> list several months ago. Many people have expressed interest in this
> module, and it has been discussed on this list a few times in the past few
> months. Though lmfit-py is older than Fernando's slides (it was inspired
> after being asked several times "Is there something like IDL's mpfit, only
> faster and in python?"), it actually follows his directions of "get
> involved" quite closely: it is BSD, at github, with decent documentation,
> and does not depend on packages other than scipy and numpy. Though it's
> been discussed on this list recently, two responses from frequent
> mailing-list responders (you, Paul V) was more along the lines of "yes,
> that could be done, in principle, if someone were up to doing the work"
> instead of "perhaps package xxx would work for you".
> At no point has anyone from the scipy team expressed an interest in putting
> this into scipy. OK, perhaps lmfit-py is not high enough quality. I can
> accept that. My point is that there *is* a contribution but one that would
> not show up on Fernando's graph as a lengthening of "the tail of
> contributors". There ARE a few developers out there who are interested in
> making contributions, and the scipy team is not doing everything it could be
> doing to either facilitate or even encourage such participation. In fact,
> especially given your response, it would be possible to conclude that
> contributions are actually discouraged. It's also possible to be more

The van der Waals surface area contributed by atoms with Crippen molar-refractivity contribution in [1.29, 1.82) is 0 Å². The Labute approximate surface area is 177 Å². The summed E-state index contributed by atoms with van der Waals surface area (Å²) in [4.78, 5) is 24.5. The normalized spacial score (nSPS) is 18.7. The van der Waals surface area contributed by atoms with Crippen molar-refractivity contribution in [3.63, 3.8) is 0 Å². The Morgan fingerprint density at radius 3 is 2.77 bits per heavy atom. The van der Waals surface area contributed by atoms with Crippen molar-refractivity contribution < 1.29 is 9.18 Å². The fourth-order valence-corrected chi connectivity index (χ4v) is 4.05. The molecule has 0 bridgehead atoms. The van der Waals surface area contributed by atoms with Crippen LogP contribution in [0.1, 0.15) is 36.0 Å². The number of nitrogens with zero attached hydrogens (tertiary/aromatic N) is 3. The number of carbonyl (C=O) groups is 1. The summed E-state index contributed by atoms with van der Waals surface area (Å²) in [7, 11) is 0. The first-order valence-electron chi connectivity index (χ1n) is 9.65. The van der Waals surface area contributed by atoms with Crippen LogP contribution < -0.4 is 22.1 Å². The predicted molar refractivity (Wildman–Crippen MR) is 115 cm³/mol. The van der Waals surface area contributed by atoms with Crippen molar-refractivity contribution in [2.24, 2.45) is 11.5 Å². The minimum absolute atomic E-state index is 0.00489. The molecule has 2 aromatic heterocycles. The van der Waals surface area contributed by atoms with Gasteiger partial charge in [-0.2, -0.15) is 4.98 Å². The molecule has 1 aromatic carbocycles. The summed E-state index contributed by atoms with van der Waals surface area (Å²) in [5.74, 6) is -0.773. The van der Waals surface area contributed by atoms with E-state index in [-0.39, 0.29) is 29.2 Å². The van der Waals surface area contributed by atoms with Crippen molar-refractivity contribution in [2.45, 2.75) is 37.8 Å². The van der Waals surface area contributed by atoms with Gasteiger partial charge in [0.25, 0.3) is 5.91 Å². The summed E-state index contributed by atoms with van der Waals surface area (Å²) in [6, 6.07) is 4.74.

> optimistic, and conclude that Fernando's statistics are accurate only for
> each project shown, but wildly underestimate the whole of the community.
I think lmfit is a good project, it can be easy installed. You are
able to maintain and develop it.
So I don't think the need to have it in scipy is very urgent.
On the other hand, for anyone not familiar with AST manipulation it
feels to me like a possible maintenance nightmare.
It doesn't mean it is, but as part of a community project it should be
possible to maintain (or come with a maintainer).
But maybe I have just seen to much stranded and broken code in scipy
(that remained neglected for years).
As an example for a contribution: fisher's exact test, a pretty
important function, but didn't quite work for several cases. I spend
several days trying to figure out how to fix it. I was not successfull
since I was not familiar with the algorithm and the numerical problems
it raised. A while later users or the original developer found ways to
fix the corner cases. At that stage it was possible to include it in
scipy. (There were a few additional edge cases afterwards, but that
were minor fixes.)
As a positive example, Denis Laxalde became very active and is
revamping and improving large parts of the scipy.optimize code.
>> I'd like to think that it's a problem of skill set: users that have the
>> ability to contribute are just too rare. This is not entirely true, there
>> are scores of skilled people on the mailing lists. You yourself mention
>> that you are developing a package.
> There are many kinds of skills. Sometimes, not insulting your customers,
> colleagues, and potential collaborators is the most important one.
>> Sorry for the rant, but if you want things to improve, you will have more
>> successes sending in pull request than messages on mailing list that
>> sound condescending to my ears.
>> I hope that I haven't overreacted too badly.
> Sorry, but I think you have. I'm impressed that Eric was appreciative -- I
> know many who would not be.
> For myself, I find it quite discouraging that the scipy team is so insular.
> --Matt Newville